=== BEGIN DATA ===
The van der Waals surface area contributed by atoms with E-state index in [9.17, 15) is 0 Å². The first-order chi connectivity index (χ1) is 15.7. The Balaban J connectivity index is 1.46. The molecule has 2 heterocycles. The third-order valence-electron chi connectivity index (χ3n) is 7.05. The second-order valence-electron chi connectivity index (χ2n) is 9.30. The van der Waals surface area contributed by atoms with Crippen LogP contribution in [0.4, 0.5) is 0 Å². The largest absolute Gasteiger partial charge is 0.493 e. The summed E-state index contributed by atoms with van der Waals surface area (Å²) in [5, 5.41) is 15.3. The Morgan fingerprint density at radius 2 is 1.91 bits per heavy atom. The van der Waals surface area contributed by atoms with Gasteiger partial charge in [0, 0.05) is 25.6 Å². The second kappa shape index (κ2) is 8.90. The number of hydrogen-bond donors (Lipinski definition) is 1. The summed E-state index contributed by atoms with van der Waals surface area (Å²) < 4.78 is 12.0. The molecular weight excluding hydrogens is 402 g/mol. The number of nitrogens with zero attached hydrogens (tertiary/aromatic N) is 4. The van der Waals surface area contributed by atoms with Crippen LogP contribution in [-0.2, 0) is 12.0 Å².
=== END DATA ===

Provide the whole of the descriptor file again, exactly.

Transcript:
The van der Waals surface area contributed by atoms with E-state index in [9.17, 15) is 0 Å². The first-order chi connectivity index (χ1) is 15.7. The Balaban J connectivity index is 1.46. The molecule has 2 heterocycles. The third-order valence-electron chi connectivity index (χ3n) is 7.05. The second-order valence-electron chi connectivity index (χ2n) is 9.30. The van der Waals surface area contributed by atoms with Crippen LogP contribution in [0.4, 0.5) is 0 Å². The largest absolute Gasteiger partial charge is 0.493 e. The summed E-state index contributed by atoms with van der Waals surface area (Å²) in [5, 5.41) is 15.3. The Morgan fingerprint density at radius 2 is 1.91 bits per heavy atom. The van der Waals surface area contributed by atoms with Gasteiger partial charge in [0, 0.05) is 25.6 Å². The second kappa shape index (κ2) is 8.90. The number of hydrogen-bond donors (Lipinski definition) is 1. The summed E-state index contributed by atoms with van der Waals surface area (Å²) < 4.78 is 12.0. The molecular weight excluding hydrogens is 402 g/mol. The number of nitrogens with zero attached hydrogens (tertiary/aromatic N) is 4. The van der Waals surface area contributed by atoms with Crippen LogP contribution in [-0.2, 0) is 12.0 Å².